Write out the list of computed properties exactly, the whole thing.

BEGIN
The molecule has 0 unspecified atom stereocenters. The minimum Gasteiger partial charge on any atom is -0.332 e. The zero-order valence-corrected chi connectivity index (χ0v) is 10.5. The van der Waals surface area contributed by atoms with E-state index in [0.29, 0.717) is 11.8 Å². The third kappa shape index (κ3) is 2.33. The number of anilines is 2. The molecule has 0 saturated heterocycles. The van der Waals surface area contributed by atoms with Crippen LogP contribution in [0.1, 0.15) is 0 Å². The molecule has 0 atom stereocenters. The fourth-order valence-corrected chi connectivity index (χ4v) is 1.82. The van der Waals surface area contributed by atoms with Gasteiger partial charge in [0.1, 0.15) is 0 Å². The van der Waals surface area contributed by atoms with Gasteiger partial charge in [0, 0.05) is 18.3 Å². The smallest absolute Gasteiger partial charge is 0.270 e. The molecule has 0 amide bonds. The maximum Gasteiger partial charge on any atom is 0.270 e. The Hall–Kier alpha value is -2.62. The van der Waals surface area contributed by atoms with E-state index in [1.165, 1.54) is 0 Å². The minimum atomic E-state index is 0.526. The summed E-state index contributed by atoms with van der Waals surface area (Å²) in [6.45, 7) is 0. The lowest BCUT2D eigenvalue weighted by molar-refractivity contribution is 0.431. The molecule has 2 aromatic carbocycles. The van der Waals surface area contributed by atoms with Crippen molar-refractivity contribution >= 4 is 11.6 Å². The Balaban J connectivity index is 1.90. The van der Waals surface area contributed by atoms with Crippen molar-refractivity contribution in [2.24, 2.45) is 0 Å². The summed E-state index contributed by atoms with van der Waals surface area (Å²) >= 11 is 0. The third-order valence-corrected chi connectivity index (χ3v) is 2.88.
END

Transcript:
The molecule has 0 unspecified atom stereocenters. The minimum Gasteiger partial charge on any atom is -0.332 e. The zero-order valence-corrected chi connectivity index (χ0v) is 10.5. The van der Waals surface area contributed by atoms with E-state index in [0.29, 0.717) is 11.8 Å². The third kappa shape index (κ3) is 2.33. The number of anilines is 2. The molecule has 0 saturated heterocycles. The van der Waals surface area contributed by atoms with Crippen LogP contribution in [0.1, 0.15) is 0 Å². The molecule has 0 atom stereocenters. The fourth-order valence-corrected chi connectivity index (χ4v) is 1.82. The van der Waals surface area contributed by atoms with Gasteiger partial charge in [0.1, 0.15) is 0 Å². The van der Waals surface area contributed by atoms with Gasteiger partial charge in [0, 0.05) is 18.3 Å². The smallest absolute Gasteiger partial charge is 0.270 e. The molecule has 0 amide bonds. The maximum Gasteiger partial charge on any atom is 0.270 e. The Hall–Kier alpha value is -2.62. The van der Waals surface area contributed by atoms with E-state index in [1.165, 1.54) is 0 Å². The minimum atomic E-state index is 0.526. The summed E-state index contributed by atoms with van der Waals surface area (Å²) in [6.45, 7) is 0. The lowest BCUT2D eigenvalue weighted by molar-refractivity contribution is 0.431. The molecule has 2 aromatic carbocycles. The van der Waals surface area contributed by atoms with Crippen molar-refractivity contribution >= 4 is 11.6 Å². The Balaban J connectivity index is 1.90. The van der Waals surface area contributed by atoms with Crippen molar-refractivity contribution in [2.24, 2.45) is 0 Å². The summed E-state index contributed by atoms with van der Waals surface area (Å²) >= 11 is 0. The third-order valence-corrected chi connectivity index (χ3v) is 2.88.